History of Congregationalism
The history of the first Congregationalists begins in the English Reformation. There, both Puritans and Separatists of the 17th century attempted to reform the church.
The most famous of the Separatists became the Pilgrims of the Mayflower. Arriving in America in 1620, they established the Plymouth Colony and held their first Thanksgiving in 1621. The Pilgrims who settled to the north of Boston just a few years later became the second group of American Congregationalists.
In American History Congregationalists are known for their interest in an educated clergy. For that reason they founded Harvard College. Later, colleges such as Dartmouth, Olivet and Oberlin were organized by their efforts. They opened Mt. Holyoke, the first institution of higher learning for women in America. Congregationalists were among the first to ordain women in the ministries. Early participation in the Abolitionist Movement called them to develop the Anti-Slavery Society and to found many traditionally black colleges in the South.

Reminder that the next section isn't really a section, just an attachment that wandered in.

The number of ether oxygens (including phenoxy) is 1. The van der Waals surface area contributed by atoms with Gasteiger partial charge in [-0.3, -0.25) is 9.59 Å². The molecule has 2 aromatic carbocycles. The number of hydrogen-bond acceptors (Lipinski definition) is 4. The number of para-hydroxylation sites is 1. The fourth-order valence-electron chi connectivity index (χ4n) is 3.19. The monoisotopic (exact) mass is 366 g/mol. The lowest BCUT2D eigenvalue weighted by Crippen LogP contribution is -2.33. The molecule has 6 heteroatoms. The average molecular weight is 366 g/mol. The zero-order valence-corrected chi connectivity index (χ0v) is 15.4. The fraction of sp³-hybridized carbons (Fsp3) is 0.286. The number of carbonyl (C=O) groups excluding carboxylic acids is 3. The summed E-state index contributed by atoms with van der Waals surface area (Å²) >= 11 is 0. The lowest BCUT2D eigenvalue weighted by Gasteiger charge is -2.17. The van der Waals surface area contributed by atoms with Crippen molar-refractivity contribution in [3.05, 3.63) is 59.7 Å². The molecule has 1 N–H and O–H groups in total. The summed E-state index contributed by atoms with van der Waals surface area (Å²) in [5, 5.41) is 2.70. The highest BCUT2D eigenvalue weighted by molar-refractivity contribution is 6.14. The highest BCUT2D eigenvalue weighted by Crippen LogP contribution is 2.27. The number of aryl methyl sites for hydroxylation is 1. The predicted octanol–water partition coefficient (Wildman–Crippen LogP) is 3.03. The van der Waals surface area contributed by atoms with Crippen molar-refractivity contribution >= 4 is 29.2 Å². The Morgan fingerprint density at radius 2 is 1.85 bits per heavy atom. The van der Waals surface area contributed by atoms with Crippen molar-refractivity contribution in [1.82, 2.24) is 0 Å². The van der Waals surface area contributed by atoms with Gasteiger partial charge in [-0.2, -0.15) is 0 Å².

You can learn more about the history of Congregationalism on the web page of the National Association of Congregational Christian Churches.